Mark Richt: 'That was lesson No. 1 in coaching'

Posted by: Chris Vannini on Tuesday April 04, 2017


As a young coach, Mark Richt tried to throw everything at his players, because they said they understood it. But he quickly figured out there’s a difference between them saying they know, and them actually executing.

Richt spoke to reporters Tuesday after 31-year-old tight ends coach / special teams coordinator Todd Hartley held a media session, and Richt recounted what he once learned as a young coach. And that’s that you can’t go too fast with your players.

“Part of having to coach fast is the 20-hour rule. You only have so many minutes in a meeting. If you had pro ball, you could take your time, teach, slow down, come back,” Richt said. “You have to teach fast, but you can’t teach so fast that you lose them.

“One of the first things I learned my year one, I would coach, coach, coach and say, ‘Got it?’ They’d say they got it. I’d coach, coach, coach and say, ‘Got it?’ They’d say they got it. Then you get on the field for practice or the game, and they don’t have anything. They don’t got it. I learned to say, ‘Tell me what you saw on this play. What’s your read? What’s your progression? Who are you keying? Make them talk to you, to find out if they’ve really got it or not. That was lesson No. 1 in coaching: Don’t ever assume they’ve got it.’

Richt is still working his quarterbacks to find out who’s got it, and he’s planning to make them live in Miami’s next scrimmage, meaning the defense can hit them.

There are several guys competing for the job, especially because no one stepped up as a backup behind Brad Kaaya last year. Richt doesn’t expect to name a starter after spring, but it’s time to start seeing them face somewhat-live bullets.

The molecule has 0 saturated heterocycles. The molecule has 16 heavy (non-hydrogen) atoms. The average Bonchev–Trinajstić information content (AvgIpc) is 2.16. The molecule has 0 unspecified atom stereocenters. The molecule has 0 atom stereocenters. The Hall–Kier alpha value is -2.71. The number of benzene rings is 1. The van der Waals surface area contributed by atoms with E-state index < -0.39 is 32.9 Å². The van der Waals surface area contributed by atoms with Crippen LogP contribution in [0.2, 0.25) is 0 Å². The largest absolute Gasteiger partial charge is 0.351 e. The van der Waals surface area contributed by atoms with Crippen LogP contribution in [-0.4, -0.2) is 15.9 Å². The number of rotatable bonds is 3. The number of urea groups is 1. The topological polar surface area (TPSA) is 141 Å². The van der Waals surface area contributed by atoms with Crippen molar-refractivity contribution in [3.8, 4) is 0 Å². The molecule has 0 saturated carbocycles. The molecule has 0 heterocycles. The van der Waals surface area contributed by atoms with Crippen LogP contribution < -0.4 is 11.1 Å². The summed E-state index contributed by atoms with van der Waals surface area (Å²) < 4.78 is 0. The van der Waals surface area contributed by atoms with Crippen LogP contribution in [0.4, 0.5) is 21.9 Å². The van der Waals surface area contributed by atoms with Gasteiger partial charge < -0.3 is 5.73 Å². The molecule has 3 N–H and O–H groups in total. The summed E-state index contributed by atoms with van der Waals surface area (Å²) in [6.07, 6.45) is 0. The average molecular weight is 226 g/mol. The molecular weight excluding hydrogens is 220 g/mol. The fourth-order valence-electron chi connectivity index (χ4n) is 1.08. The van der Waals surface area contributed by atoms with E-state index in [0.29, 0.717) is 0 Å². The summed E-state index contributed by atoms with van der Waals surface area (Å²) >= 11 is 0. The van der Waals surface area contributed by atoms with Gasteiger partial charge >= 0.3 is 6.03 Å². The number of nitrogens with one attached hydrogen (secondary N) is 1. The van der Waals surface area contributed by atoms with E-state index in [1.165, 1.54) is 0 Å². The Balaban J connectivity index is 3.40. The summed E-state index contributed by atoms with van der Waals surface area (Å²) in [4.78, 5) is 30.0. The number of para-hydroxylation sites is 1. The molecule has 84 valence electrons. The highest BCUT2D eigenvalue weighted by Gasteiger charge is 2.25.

“My plan is to let the quarterbacks have a normal jersey and play ball,” he said. “Is it a sack or not a sack in a normal scrimmage? We don’t know. This scrimmage, if I don’t chicken out, we’ll know if it’s a sack or not. We’ll know if a guy makes a move and gets five yards, or if he gets tackled and fumbles the ball or secures the ball. It’ll look more like a true game on those snaps, because we’re going to let the quarterbacks play ball.”

Miami won’t have a spring game, so these scrimmages are even more valuable.

“How are you going to react when you get hit in the mouth and then you have to get up the next play?” Richt said. “Can you stand in there and throw a strike and somebody hits you? That’s part of being a pocket passer.”

Chris Vannini is in his fifth year with CoachingSearch.com and serves as its managing editor. He has previously written for the Detroit Free Press, The Oakland Press, The State News, MLive.com, 247Sports and SB Nation.  A graduate of Michigan State University, Chris now lives in the Dallas-Fort Worth area.  Be sure to follow @coachingsearch and send emails to chris@coachingsearch.com.